7 Reasons Your Check May Bounce
Few things are more embarrassing than a bounced check. While most people don’t issue bounced checks intentionally, fraudulent people do. Bounced checks attract penalties and criminal charges, and your harm credit history. Most banks charge NSF/overdraft fees for bounced checks, and you can expect to pay an average of $24.38, an unwelcome debit for many. Below are seven reasons your check may bounce.
1. Insufficient Funds
The most common reason for a bounced check is insufficient funds in the issuer’s account. For instance, you may draft a check for $2,000 but only have $1,000 in your bank account. The check bounces because the funds in your account cannot cover the check amount. As a result, you may give another check or settle with the recipient. If not, the receiver may initiate legal action for non-payment.
2. Incorrect Information
Many checks bounce because crucial information is incorrect. Perhaps the date is wrong, or the amount in the figures does not match one in words. The date may be illegible, disfigured, or mistaken. Signature is crucial in checks, and a mismatch between the check and bank records results in a bounced check.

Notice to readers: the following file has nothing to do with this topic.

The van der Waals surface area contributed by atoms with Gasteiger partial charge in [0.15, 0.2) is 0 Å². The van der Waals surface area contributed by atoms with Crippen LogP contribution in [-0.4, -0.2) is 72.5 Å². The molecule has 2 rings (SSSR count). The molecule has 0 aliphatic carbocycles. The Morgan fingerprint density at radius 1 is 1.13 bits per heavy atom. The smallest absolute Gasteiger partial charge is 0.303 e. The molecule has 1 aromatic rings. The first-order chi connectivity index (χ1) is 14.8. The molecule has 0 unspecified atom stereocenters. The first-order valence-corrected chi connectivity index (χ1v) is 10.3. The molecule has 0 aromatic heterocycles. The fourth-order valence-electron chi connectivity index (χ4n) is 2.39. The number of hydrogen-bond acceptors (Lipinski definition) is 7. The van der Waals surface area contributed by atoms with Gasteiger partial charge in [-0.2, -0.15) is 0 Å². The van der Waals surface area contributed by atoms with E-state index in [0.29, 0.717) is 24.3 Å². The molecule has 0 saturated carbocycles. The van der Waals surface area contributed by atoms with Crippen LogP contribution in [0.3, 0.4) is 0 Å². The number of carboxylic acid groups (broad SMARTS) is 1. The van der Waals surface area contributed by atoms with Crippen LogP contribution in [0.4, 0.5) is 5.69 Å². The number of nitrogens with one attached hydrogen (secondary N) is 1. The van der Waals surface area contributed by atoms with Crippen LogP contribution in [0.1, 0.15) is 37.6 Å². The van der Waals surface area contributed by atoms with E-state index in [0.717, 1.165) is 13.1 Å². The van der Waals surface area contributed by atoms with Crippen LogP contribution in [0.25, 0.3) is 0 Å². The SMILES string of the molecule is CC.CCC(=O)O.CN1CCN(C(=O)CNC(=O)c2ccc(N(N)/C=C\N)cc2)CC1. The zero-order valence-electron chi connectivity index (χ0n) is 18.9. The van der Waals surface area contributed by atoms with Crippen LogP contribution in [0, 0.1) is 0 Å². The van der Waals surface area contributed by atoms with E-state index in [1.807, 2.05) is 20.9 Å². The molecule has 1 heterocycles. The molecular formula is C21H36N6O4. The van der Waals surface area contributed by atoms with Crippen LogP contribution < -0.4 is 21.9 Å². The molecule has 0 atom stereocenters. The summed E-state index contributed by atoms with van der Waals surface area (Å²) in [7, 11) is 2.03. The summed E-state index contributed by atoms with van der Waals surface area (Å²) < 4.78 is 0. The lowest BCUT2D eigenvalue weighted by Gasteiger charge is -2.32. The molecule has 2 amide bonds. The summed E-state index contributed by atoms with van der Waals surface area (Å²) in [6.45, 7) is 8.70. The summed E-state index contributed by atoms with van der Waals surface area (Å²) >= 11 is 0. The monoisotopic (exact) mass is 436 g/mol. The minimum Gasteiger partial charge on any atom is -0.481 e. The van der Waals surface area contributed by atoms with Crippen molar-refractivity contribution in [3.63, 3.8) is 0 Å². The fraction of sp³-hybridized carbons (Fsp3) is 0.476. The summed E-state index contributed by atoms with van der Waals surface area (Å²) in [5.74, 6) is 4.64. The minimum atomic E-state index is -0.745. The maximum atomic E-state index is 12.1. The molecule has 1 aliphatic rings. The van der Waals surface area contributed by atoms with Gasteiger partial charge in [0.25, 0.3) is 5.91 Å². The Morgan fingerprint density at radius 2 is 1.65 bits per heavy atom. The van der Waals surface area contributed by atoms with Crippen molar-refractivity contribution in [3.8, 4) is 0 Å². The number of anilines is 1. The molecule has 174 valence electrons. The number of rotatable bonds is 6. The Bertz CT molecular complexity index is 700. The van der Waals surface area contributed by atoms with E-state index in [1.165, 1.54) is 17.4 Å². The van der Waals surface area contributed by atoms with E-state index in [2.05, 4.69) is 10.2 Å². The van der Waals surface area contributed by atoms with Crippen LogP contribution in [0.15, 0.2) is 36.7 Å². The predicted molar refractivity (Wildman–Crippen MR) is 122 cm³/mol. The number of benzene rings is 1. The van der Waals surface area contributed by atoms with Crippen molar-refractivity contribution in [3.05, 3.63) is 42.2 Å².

3. Fraudulent Checks
Check fraud is prevalent today and includes forged checks, counterfeit checks, check kiting, and paper hanging. Some people draft checks with full knowledge that they don’t have the funds to pay for them. Check fraud is particularly common in businesses when paying for goods and services. Fraudulent checks are prone to bouncing and attract adverse repercussions, including lawsuits and reporting to consumer protection agencies.
4. Anticipated Funds
You may issue a check when you expect to receive funds in your account. A delay in the anticipated funds may result in a bounced check since the funds in your account cannot cover the check.
5. Disfigured or Damaged Checks
Consumers and businesses increasingly realize that a check’s condition can be the difference between an honored and bounced check. As such, they purchase checkbook covers to protect their checks and keep them in optimal condition. A bank may reject a damaged, torn, and disfigured check whose details are unclear and invisible.
6. Early or Delayed Deposit
You may write a check to someone, but they delay cashing it. When they finally do, you are low on funds, and your available balance is insufficient. Most banks will not cash a check older than six months and consider it stale. In this case, the issuer will have to reissue another check.
On the other hand, a postdated check may bounce when deposited before the due date. Postdated checks have a future date and must mature before they can be cashed.
7. Overwriting on Check
Like notes, you should not overwrite checks. Banks can reject checks with scribbling, correction, and overwriting since they appear suspicious. Therefore, when you want to change anything on a check, give a fresh one rather than overwrite or correct the current one.
Since a bounced check can invite penalties, reputation damage, and criminal charges, it is vital to know common reasons for it. You can avoid writing bad checks by respecting your balance, adhering to the proper format for writing a check, and utilizing your bank’s overdraft features. As a result, you avoid bounced check problems, embarrassment, and fees.